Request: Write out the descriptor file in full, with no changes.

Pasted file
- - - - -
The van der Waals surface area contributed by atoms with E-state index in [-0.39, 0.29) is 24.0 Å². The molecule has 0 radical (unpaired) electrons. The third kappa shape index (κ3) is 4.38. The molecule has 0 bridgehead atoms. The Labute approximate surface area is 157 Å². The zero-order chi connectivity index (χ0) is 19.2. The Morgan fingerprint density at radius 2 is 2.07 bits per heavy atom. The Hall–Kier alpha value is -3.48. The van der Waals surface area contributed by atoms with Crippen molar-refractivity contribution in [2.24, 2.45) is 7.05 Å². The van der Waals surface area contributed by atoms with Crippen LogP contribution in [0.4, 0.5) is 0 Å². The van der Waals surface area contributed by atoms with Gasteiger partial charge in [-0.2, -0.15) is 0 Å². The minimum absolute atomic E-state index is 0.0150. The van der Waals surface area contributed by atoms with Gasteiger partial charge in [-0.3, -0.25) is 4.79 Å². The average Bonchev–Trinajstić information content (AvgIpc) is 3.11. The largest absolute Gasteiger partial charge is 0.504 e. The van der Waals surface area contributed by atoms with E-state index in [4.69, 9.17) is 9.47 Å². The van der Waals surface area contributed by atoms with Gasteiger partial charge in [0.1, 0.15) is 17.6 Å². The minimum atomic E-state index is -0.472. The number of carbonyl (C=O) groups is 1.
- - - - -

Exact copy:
The van der Waals surface area contributed by atoms with E-state index in [-0.39, 0.29) is 24.0 Å². The molecule has 0 radical (unpaired) electrons. The third kappa shape index (κ3) is 4.38. The molecule has 0 bridgehead atoms. The Labute approximate surface area is 157 Å². The zero-order chi connectivity index (χ0) is 19.2. The Morgan fingerprint density at radius 2 is 2.07 bits per heavy atom. The Hall–Kier alpha value is -3.48. The van der Waals surface area contributed by atoms with Crippen molar-refractivity contribution in [2.24, 2.45) is 7.05 Å². The van der Waals surface area contributed by atoms with Crippen LogP contribution in [0.4, 0.5) is 0 Å². The van der Waals surface area contributed by atoms with Gasteiger partial charge in [-0.2, -0.15) is 0 Å². The minimum absolute atomic E-state index is 0.0150. The van der Waals surface area contributed by atoms with Gasteiger partial charge in [-0.3, -0.25) is 4.79 Å². The average Bonchev–Trinajstić information content (AvgIpc) is 3.11. The largest absolute Gasteiger partial charge is 0.504 e. The van der Waals surface area contributed by atoms with E-state index in [4.69, 9.17) is 9.47 Å². The van der Waals surface area contributed by atoms with Gasteiger partial charge in [0.1, 0.15) is 17.6 Å². The minimum atomic E-state index is -0.472. The number of carbonyl (C=O) groups is 1.